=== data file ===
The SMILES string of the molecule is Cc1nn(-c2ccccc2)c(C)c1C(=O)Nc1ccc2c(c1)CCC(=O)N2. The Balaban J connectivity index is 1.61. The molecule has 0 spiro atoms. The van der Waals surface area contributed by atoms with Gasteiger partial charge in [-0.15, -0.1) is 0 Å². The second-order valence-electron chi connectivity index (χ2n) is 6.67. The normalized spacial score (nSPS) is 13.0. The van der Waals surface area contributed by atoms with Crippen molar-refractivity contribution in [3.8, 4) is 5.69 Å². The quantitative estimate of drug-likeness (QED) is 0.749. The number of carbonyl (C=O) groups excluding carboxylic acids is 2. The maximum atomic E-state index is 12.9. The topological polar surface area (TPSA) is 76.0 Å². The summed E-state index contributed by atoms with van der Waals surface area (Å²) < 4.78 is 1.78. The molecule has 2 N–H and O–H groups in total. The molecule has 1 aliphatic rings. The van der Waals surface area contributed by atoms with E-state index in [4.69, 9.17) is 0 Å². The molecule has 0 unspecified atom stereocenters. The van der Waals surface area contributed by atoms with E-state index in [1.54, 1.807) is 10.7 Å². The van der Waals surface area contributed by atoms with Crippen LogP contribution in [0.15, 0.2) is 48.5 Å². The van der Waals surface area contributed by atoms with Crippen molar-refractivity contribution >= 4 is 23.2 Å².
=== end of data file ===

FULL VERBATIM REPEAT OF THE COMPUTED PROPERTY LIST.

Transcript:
The SMILES string of the molecule is Cc1nn(-c2ccccc2)c(C)c1C(=O)Nc1ccc2c(c1)CCC(=O)N2. The Balaban J connectivity index is 1.61. The molecule has 0 spiro atoms. The van der Waals surface area contributed by atoms with Gasteiger partial charge in [-0.15, -0.1) is 0 Å². The second-order valence-electron chi connectivity index (χ2n) is 6.67. The normalized spacial score (nSPS) is 13.0. The van der Waals surface area contributed by atoms with Crippen molar-refractivity contribution in [3.8, 4) is 5.69 Å². The quantitative estimate of drug-likeness (QED) is 0.749. The number of carbonyl (C=O) groups excluding carboxylic acids is 2. The maximum atomic E-state index is 12.9. The topological polar surface area (TPSA) is 76.0 Å². The summed E-state index contributed by atoms with van der Waals surface area (Å²) < 4.78 is 1.78. The molecule has 2 N–H and O–H groups in total. The molecule has 1 aliphatic rings. The van der Waals surface area contributed by atoms with E-state index in [4.69, 9.17) is 0 Å². The molecule has 0 unspecified atom stereocenters. The van der Waals surface area contributed by atoms with E-state index in [1.54, 1.807) is 10.7 Å². The van der Waals surface area contributed by atoms with Crippen LogP contribution in [0.15, 0.2) is 48.5 Å². The van der Waals surface area contributed by atoms with Crippen molar-refractivity contribution >= 4 is 23.2 Å².